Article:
As for college football, they use the same distance for both types of PATs. They set up at the three-yard line for both kicking PATs and two-point conversions.
The one-yard difference in two-point conversions is not a big difference. But the 12-yard difference makes scoring kick PATs much easier in college football.
NFL Extra Point Career Leaders
The players who score the most extra points are kickers because they have an opportunity to score an extra point after nearly every touchdown. Kicking for an extra point happens much more often than teams going for a two-point conversion.
Here are the the top 10 NFL career extra point leaders according to Pro Football Reference:
|Player||Career Extra Points Made||Years Played|
Every player on the top 10 list was a Kicker, except for Blanda, who played QB and kicker. It would be difficult for any player who is not a kicker to make the list of top extra point-getters.
Who Has the Most Extra Points in a Season?
The same kicker usually attempts extra points on each team for the whole season. So, it is easy for one kicker to score a lot of PATs in one season if they have a high success rate, and their team is scoring a lot of touchdowns.
Here are the top 10 NFL seasons extra point leaders according to Football Database:
|Player||Extra Points Made||Year|
|Uwe Von Schamann||66||1984|
Record for PATs Made in a Row
The current record for most PATs made in a row is held by Stephen Gostkowski, who made 523 extra points in a row. He played for the New England Patriots from 2006 to 2019. Of the extra points, 479 were made in regular-season games, and the rest were in playoff games.
His streak started in the 2006 postseason when he was a rookie and lasted for nearly 10 seasons. According to CBS Sports, the streak ended on January 24, 2016, when he missed a kick against Denver in the AFC Championship game.
Before this record, Matt Stover had the most consecutive extra points at 422 in regular-season games. Gostkowski broke Stover’s record in Week 3 of the 2015 season, per ESPN.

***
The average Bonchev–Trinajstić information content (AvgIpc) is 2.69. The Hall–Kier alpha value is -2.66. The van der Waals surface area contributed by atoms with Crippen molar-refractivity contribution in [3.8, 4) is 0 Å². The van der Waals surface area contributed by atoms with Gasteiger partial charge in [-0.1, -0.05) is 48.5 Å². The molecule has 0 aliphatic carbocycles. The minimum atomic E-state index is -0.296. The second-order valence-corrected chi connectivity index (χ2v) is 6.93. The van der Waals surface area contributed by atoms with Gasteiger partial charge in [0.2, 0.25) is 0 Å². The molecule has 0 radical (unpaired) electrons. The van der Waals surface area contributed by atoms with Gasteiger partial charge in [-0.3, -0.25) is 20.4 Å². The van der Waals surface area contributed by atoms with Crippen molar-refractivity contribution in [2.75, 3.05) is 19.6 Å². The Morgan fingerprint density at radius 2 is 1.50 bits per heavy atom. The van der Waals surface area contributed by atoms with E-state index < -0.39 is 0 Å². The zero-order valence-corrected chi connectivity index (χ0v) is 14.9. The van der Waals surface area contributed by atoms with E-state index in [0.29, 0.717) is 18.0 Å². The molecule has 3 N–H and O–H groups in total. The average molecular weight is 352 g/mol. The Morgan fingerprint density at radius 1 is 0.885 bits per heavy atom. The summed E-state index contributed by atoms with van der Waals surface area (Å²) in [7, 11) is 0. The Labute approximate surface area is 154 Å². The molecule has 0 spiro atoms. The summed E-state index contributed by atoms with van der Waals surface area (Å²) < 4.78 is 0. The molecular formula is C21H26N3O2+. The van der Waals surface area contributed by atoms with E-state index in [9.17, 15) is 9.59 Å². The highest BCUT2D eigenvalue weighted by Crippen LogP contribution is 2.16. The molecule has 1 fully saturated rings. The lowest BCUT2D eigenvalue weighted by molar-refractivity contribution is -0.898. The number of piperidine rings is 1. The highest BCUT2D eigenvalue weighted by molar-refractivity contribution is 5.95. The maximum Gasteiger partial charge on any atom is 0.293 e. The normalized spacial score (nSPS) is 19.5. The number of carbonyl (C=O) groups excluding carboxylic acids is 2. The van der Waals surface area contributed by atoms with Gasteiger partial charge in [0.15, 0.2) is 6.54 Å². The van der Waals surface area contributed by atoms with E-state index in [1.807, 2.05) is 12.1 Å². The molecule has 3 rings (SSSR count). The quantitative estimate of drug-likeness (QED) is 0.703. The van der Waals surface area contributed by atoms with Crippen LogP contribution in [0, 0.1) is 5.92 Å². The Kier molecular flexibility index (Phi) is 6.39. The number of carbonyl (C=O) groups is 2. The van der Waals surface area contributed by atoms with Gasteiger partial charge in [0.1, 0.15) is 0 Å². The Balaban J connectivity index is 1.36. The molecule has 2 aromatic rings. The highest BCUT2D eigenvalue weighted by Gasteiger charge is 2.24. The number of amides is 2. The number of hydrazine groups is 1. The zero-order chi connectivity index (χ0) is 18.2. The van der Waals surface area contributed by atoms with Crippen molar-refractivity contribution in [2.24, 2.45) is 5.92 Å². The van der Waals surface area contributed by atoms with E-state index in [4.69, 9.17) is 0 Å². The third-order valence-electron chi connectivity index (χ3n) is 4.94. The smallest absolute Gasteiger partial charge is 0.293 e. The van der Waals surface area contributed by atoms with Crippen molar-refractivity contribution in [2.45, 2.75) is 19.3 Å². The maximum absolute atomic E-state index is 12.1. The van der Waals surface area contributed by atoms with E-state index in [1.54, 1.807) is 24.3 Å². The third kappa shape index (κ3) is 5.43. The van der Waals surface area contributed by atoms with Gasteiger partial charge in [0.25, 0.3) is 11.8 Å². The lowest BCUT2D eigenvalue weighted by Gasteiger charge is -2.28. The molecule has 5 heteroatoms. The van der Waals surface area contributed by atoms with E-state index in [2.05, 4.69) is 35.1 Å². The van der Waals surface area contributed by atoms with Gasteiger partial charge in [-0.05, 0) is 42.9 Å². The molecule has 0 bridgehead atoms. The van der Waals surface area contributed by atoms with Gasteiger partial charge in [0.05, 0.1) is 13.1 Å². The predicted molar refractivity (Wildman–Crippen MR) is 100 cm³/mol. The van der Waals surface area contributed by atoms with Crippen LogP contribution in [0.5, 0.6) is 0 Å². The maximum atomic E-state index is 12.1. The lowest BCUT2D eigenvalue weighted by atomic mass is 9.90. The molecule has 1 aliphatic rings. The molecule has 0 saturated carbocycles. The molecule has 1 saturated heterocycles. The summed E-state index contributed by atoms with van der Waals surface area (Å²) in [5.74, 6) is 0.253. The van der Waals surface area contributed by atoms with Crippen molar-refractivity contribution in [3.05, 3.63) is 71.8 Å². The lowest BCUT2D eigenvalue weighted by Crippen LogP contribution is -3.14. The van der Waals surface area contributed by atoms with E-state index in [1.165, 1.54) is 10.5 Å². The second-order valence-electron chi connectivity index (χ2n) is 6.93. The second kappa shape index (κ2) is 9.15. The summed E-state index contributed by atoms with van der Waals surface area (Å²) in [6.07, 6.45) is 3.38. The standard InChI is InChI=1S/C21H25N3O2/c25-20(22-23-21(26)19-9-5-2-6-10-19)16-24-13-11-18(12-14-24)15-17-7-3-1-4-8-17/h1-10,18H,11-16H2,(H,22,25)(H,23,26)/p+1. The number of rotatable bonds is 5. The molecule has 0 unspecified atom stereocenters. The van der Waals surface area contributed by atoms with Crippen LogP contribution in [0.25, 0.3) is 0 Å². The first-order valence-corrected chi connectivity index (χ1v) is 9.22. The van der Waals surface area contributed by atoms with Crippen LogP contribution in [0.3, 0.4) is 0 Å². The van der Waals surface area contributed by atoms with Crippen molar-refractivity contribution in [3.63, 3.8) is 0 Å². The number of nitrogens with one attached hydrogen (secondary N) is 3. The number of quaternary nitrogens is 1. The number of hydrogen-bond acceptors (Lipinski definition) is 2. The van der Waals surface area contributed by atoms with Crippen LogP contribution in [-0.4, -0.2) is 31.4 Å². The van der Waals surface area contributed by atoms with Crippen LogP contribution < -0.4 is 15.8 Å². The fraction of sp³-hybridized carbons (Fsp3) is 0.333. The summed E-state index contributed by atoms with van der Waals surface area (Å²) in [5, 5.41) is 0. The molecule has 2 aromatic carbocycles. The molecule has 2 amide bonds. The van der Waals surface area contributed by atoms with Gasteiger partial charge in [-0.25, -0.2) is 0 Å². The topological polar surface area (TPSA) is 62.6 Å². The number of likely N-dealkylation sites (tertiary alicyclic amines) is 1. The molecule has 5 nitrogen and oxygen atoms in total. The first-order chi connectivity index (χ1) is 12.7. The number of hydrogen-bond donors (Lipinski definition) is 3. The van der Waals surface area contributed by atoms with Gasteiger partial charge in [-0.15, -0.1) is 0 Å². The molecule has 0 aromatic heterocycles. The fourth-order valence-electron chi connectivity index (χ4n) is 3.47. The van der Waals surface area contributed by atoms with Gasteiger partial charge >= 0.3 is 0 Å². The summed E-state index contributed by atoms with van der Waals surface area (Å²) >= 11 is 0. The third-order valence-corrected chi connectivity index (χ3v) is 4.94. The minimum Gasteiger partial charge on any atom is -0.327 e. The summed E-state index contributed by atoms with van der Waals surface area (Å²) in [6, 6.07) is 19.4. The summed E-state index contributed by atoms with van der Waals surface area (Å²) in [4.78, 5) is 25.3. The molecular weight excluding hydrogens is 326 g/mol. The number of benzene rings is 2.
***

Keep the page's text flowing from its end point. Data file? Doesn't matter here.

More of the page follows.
Most Extra Points Missed in a Week
While there are records for the most extra points scored, there are also records for the most extra points missed.
The current record for most extra points missed by kickers throughout the whole league in one week is 12.
This record happened twice in the modern NFL era. Once by kickers during Week 5 of the 2021 season and by Week 11 of the 2016 season. Week 5 of 2021 also had 12 missed field goals, so overall not a good week for NFL kickers.
But, in general, teams have a high success rate when scoring extra points.
During the 2020 season, according to Team Rankings, Miami had the highest extra point conversion percentage in the league with a perfect 100%.
During this season, another 25 teams had a success rate of over 90%. The other six teams had an extra point success rate between 80-90%. The two teams with the lowest extra point conversion rates were the New York Jets and the Denver Broncos, with a success rate of 83.33%.
What Is a PAT Worth in Football?
There are two types of PATs that teams can attempt. The first is a field goal-type attempt which is worth one point. A one-point PAT is run just as if a team was attempting a field goal.
The second is a two-point conversion, which is similar to scoring a touchdown. The offense lines up and attempts to run or pass the ball into the end zone, but they only have one chance to do so instead of four downs.
Touchdowns are one of the two most common ways that teams score in football, the other way being a field goal. Touchdowns alone are worth six points, and PATs are worth one or two.
While you can score two points on a PAT, teams often go for only one point since it’s an easier play. The difference in difficulty is why you commonly see teams scoring in seven-point increments and why football games often have scores in multiples of seven.
During the 2020 season, only one team, the Philadelphia Eagles, attempted an average of one two-point conversion per game. On the other hand, Cincinnati didn’t make any two-point conversions during the season. The remaining 30 teams attempted an average between 0 and 1 each game.
So, you can see that two-point PATs are rare. The rarity is partially because two-point conversions are harder to score on and partially that they aren’t necessary for most game situations when the other team is only scoring one-point PATs.